Amortization – Variable Terms, Rates, & Payments

In my last post (PV & FV of Periodic Uneven Cash Flows & Rates) I created  uneven cash flows, terms, and rates for the present and future value of an annuity. I decided that I would apply these options to an amortization schedule. Two other posts and spreadsheets that allow multiple changes to amortization schedules are  Build your own CPR model and Amortization Schedule With Variable Rates.

This is a little harder than creating a cash flow, because as you change payments you get closer to final payoff of the loan, so you need a payoff amount. In order to close out the amortization, a payoff amount will appear in the column titled “Payoff Needed”

There are two requirements to getting a correct payoff amount:

1. The last payment can only be one payment. The example below show the 72nd payment broken out from the above term which was previously 36 payments.

2. The payment cell needs any number greater than zero entered, before the payoff needed will appear. Once the payoff appears, copy/paste the amount into the payment cell. There is no rounding in the amortization, so copy/paste will get the whole number.

AmChange3

 AmChange2

Download “AmortChangeAll

All spreadsheets created in Excel 2013

 

 

 

 

Comments

  1. Bayo says:

    I’m working on a term loan of N1billion at 18% per annum for 12month period. The interest rate changed to 19.5% after 3 monthly payments. Please how do I calculate the monthly principal repayment from the 4th month? Many Thanks

    1. Don Pistulka Don Pistulka says:

      Bayo,

      If I understand you correctly, the 4th payment on a 12 month loan, will be $92,234,186.86. I am sending your an amortization schedule.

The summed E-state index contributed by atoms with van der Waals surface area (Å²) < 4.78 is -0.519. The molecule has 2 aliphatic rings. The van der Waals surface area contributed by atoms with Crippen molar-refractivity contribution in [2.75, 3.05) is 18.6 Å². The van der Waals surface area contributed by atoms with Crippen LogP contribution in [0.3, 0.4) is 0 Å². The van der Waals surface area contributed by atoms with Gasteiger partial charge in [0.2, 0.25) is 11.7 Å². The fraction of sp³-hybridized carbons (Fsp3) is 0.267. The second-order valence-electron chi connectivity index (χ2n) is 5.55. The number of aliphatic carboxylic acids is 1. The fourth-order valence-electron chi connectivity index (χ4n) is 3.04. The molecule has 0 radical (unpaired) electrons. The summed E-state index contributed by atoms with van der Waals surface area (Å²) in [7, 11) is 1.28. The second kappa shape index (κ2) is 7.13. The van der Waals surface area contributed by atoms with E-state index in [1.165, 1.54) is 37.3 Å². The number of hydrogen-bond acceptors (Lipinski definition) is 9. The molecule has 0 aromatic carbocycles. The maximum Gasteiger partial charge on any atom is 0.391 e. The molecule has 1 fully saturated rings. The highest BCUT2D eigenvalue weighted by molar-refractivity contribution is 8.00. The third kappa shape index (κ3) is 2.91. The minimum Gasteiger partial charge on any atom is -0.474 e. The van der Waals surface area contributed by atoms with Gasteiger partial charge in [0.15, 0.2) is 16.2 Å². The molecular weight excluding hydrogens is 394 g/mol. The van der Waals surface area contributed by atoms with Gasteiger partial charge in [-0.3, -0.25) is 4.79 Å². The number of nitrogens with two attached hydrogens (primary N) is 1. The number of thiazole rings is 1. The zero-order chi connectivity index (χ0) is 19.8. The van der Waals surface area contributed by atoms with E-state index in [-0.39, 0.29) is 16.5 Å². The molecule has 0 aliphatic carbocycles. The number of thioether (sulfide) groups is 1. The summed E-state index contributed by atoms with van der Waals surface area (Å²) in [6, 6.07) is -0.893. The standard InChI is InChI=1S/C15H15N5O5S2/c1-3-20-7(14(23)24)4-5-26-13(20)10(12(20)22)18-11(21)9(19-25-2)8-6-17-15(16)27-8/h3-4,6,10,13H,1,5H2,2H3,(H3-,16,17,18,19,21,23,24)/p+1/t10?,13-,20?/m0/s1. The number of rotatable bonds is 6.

Don

  2. Jody Smith says:

    Trying to work on a old estate. The problem is that for 30 years one person paid on a property loan. Now heirs are stating they are due monies from property being sold. I need to print an amortization sheet that dates back to 1975(!!! I know this is crazy) with adjustable interest rates each year (loan was for one annual payment a year for 30 years). As you know interest rates jumped from 9.75% to 20.50% in a five year period. Can you help???
    Thank You
    Jody

    1. Don Pistulka Don Pistulka says:

      Jody,
      Let me restate the problem, so I understand correctly. The person that paid the interest is saying that the amount of interest he/she paid over the 30 years is equal to or greater than the amount of profit that was received when the property was sold?

      You probably don’t have the index or the spread, so we can just use one-year Treasury rate and a 3.50% spread. One-year Treasury rates are the easiest historical rates to get. I do need to know what the original value of the loan was, or an estimate of what the original value of home was, and we can assume an 80% loan to value.

      Then we can take each of the yearly payments and calculate the future value, as if the payments were invested as an assumed interest rate, instead making the payments on the loan. If the future value of the payments is greater than the gain on the sale of the home, then there is no profit to distribute to the heirs.

      Please send the information to blog@pistulka.com.

      Don

  3. JANICE says:

    Thank you for your posts – they are very helpful
    I have one question: I am trying to use variable amortization schedule, can you assist me in changing interest formula to actual/360 ??

    Thank you

    1. Don Pistulka Don Pistulka says:

      Janice,
      Are you interested in using actual/360 in a general amortization schedule, or this Amortization – Variable Terms, Rates, & Payments spreadsheet?
      Also, if you can send me an Excel workbook with an example of what you are working on, it would help.

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